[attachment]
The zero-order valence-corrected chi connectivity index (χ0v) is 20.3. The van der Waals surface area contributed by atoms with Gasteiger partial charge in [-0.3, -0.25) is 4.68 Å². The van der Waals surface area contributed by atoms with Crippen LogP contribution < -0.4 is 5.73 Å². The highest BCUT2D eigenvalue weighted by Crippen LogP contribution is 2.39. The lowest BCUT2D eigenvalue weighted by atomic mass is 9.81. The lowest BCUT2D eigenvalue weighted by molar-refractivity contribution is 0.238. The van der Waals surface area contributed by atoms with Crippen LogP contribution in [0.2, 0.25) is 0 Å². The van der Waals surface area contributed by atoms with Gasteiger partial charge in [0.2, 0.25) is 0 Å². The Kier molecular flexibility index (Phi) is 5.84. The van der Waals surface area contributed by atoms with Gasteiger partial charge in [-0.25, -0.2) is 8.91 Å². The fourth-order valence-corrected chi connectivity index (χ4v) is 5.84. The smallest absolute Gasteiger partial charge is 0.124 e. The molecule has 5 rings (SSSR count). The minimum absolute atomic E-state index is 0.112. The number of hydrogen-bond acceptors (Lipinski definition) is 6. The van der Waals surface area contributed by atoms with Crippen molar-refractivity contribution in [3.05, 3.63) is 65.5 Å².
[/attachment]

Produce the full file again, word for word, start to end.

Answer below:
The zero-order valence-corrected chi connectivity index (χ0v) is 20.3. The van der Waals surface area contributed by atoms with Gasteiger partial charge in [-0.3, -0.25) is 4.68 Å². The van der Waals surface area contributed by atoms with Crippen LogP contribution < -0.4 is 5.73 Å². The highest BCUT2D eigenvalue weighted by Crippen LogP contribution is 2.39. The lowest BCUT2D eigenvalue weighted by atomic mass is 9.81. The lowest BCUT2D eigenvalue weighted by molar-refractivity contribution is 0.238. The van der Waals surface area contributed by atoms with Crippen LogP contribution in [0.2, 0.25) is 0 Å². The van der Waals surface area contributed by atoms with Gasteiger partial charge in [0.2, 0.25) is 0 Å². The Kier molecular flexibility index (Phi) is 5.84. The van der Waals surface area contributed by atoms with Gasteiger partial charge in [-0.25, -0.2) is 8.91 Å². The fourth-order valence-corrected chi connectivity index (χ4v) is 5.84. The smallest absolute Gasteiger partial charge is 0.124 e. The molecule has 5 rings (SSSR count). The minimum absolute atomic E-state index is 0.112. The number of hydrogen-bond acceptors (Lipinski definition) is 6. The van der Waals surface area contributed by atoms with Crippen molar-refractivity contribution in [3.05, 3.63) is 65.5 Å².